The male diet and fertility

sperm1-300x225I treat many women for reproductive health and fertility here at Marinwood Community Acupuncture. Often we are starting from a point where there is difficulty achieving pregnancy which can involve a long list of questions about the woman’s health, diet, and lifestyle. The majority of the women that I work with are educated and involved in their diet, clear about both their goal of achieving pregnancy, as well as, what they are and are not willing to sacrifice to achieve those goals. Women are open to talking about ways they may be able to improve their chances of conception and also confident enough to share what they have already learned through their own studies or experiences with medical fertility specialist. These patients understand that through the entire process, from conception to delivery, what they put into their bodies and how they live their daily lives with effect all stages of the journey.

So, this often brings me to the question of why is it always just the women I am meeting? Why has society conditioned us to place the great emphasis and responsibility of getting pregnant on only one half of the partnership. I am lucky enough to spend all this time with these hopeful patients, hearing about their wishes and dreams, and then follow them all the way through the pregnancy, and if commitment and chance meet, there is a happy and healthy baby at the end. I almost never, with very few exceptions, meet the males in these relationships. Perhaps they do not feel or understand that what they eat, how they manage stress, and how they juggle work and sleep affect their sexual health and fertility? From talking to these women I hear that most feel confident that their partners can appreciate the role of their own health during the effort to achieve conception. Staying out of hot tubs and reducing their intake of alcohol, coffee, cigarettes and marijuana seem to stand out to the male species as obvious choices. However, these are all efforts centered around reducing the intake of unhealthy substances. I worry that they do not appreciate the importance of increasing or monitoring the intake of those healthy substances that their female partners are always worrying about. Women tell me that they eat more leafy greens, less meat, walk more to lose weight and reduce stress, try to improve sleep and always add on that prenatal vitamin. Do men concern themselves with these important changes and should they?

Researchers at McGill University did a study which looked at the effects of lifestyle and diet on the health of male mice. In particular they were looking at the sperm of those mice and how its structure changed as a result of different nutritional insufficiencies, over consumptions of poor quality foods, or other physical stressors. What they found was that deficiencies in vitamin B9, known as Folate, led to changes in the sperm genome. Folate is widely available in many leafy greens, meats, and fortified foods and female patients have always expressed awareness of the risks of not having enough of this vitamin in their diet during conception and pregnancy. It seems the knowledge has not been adequately taught to men.

“Despite the fact that folic acid is now added to a variety of foods, fathers who are eating high-fat, fast food diets or who are obese may not be able to use or metabolize folate in the same way as those with adequate levels of the vitamin,” says researcher Sarah Kimmins. “People who live in the Canadian North or in other parts of the world where there is food insecurity may also be particularly at risk for folate deficiency. And we now know that this information will be passed on from the father to the embryo with consequences that may be quite serious.”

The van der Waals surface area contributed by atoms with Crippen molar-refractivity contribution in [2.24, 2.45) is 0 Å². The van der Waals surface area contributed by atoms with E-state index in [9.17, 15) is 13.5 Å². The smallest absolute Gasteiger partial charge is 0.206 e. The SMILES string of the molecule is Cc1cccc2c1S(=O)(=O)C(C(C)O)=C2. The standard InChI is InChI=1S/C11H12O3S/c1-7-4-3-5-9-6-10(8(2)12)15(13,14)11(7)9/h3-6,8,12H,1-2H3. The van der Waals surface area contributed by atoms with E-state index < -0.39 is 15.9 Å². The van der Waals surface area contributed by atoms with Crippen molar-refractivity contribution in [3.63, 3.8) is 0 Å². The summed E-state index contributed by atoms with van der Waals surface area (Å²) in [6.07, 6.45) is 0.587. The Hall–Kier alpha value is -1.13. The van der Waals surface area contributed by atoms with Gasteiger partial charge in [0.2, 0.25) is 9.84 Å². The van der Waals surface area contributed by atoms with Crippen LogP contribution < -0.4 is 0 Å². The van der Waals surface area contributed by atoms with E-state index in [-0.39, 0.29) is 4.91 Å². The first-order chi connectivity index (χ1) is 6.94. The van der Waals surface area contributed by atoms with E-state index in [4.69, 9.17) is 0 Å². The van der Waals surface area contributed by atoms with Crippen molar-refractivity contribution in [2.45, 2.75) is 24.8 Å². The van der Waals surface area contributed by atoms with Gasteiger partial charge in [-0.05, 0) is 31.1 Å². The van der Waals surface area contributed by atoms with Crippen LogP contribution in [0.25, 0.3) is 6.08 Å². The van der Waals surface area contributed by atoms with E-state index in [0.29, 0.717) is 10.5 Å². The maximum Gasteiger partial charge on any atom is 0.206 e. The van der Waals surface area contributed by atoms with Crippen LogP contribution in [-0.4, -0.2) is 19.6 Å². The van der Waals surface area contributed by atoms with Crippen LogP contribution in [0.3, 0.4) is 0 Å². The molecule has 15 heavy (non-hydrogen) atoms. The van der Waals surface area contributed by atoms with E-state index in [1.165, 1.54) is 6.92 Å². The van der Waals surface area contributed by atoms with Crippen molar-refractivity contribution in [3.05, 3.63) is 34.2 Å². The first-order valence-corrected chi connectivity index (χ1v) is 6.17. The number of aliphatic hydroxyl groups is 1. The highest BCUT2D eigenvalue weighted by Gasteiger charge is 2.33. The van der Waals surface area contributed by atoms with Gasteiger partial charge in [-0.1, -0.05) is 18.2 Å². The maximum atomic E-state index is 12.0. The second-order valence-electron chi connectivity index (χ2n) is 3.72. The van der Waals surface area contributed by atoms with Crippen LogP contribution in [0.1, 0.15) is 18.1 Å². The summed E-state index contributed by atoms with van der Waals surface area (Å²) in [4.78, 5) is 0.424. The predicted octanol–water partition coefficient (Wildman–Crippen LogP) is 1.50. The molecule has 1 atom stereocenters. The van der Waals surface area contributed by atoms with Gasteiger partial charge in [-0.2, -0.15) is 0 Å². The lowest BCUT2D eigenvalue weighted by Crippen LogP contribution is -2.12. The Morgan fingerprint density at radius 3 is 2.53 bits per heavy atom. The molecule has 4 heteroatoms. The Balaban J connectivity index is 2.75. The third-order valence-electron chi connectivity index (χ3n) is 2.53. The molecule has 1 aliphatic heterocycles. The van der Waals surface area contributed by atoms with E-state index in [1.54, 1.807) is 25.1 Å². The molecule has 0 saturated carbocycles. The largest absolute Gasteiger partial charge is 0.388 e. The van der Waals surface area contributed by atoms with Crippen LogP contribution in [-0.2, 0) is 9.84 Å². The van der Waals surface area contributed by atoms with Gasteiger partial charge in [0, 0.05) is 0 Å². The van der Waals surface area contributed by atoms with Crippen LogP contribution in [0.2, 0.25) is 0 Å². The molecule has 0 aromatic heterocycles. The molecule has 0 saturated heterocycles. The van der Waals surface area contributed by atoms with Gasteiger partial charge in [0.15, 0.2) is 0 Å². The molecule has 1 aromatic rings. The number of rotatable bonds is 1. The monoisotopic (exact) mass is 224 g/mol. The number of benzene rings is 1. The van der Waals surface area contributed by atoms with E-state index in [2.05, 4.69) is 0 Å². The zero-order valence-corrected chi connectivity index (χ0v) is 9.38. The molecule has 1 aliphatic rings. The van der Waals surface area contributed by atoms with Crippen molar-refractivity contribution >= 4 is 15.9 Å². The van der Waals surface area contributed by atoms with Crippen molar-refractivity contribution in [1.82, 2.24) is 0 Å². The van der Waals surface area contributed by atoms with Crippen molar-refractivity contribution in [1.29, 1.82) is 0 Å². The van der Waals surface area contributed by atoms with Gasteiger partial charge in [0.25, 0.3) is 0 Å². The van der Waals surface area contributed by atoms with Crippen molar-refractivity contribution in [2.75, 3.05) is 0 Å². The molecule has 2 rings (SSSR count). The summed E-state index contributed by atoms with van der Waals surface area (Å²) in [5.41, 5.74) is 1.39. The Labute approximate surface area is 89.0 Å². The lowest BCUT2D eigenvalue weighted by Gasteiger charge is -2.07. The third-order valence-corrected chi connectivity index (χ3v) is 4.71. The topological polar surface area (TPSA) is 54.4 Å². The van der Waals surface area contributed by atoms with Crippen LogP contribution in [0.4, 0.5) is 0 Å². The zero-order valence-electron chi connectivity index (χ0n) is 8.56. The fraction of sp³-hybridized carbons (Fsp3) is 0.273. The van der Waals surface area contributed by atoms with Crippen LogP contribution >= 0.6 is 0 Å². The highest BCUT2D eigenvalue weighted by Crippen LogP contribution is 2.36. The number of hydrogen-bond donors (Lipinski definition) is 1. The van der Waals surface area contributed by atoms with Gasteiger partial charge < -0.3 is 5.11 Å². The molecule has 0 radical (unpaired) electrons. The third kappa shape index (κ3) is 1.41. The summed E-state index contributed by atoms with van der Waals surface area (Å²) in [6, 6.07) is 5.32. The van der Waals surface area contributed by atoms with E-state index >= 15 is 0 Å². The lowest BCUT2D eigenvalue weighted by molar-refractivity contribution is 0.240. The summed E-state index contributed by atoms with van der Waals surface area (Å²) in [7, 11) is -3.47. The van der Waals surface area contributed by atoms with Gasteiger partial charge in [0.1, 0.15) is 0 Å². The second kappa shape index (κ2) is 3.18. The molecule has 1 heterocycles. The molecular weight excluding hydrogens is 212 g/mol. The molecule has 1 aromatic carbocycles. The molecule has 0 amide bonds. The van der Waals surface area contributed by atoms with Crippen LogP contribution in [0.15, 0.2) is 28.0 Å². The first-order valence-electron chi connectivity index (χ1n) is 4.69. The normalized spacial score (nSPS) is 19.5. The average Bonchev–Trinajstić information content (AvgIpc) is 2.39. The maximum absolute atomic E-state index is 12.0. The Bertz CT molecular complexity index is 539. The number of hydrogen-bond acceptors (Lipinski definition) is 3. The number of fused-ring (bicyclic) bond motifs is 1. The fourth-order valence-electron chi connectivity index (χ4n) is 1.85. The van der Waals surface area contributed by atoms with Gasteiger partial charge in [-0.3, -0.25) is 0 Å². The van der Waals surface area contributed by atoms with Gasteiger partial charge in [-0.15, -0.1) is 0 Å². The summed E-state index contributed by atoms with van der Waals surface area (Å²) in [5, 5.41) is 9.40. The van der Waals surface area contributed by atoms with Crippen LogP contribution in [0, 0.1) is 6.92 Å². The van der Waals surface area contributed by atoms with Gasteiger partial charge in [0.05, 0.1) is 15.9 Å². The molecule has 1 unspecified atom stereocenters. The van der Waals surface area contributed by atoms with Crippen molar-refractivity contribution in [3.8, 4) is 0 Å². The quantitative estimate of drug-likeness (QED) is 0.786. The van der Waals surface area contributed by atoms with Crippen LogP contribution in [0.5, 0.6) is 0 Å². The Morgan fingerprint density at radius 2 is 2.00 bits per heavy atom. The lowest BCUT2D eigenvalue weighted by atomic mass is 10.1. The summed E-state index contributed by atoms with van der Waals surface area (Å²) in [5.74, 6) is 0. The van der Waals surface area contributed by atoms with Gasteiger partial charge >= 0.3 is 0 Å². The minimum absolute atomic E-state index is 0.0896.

This is more than just a problem with fertility and the couples chances of becoming pregnant. There are the greater risks and consequences of a pregnancy that suffers early termination or develops to full term with fetal abnormalities.

“We were very surprised to see that there was an almost 30 per cent increase in birth defects in the litters sired by fathers whose levels of folates were insufficient,” said Dr. Romain Lambrot, of McGill’s Dept. of Animal Science, one of the researchers who worked on the study. “We saw some pretty severe skeletal abnormalities that included both cranio-facial and spinal deformities.”

Men need to become more involved in the process of becoming pregnant and that involvement extends beyond the bedroom. They need to think about what foods and drugs they put into their bodies, and which foods they are failing to consume, before they even try to create a child. The male sperm has a development tract of around 72 days so whatever the man’s lifestyle is at any given moment can have consequences for sperm which will not even be viable for conception for nearly three months. I always suggest to patients that they begin their treatment here at the clinic, as well as lifestyle adjustments at home, a full three months before they desire to achieve pregnancy so that we can best prepare the future eggs and sperm which are on the path to conception. I hope to meet more male partners in the future of my work in fertility and reproductive medicine but feel confident that women will continue to be the educators in their relationships at home.

Journal Reference:

  1. R. Lambrot, C. Xu, S. Saint-Phar, G. Chountalos, T. Cohen, M. Paquet, M. Suderman, M. Hallett, S. Kimmins. Low paternal dietary folate alters the mouse sperm epigenome and is associated with negative pregnancy outcomes. Nature Communications, 2013; 4 DOI: 10.1038/ncomms3889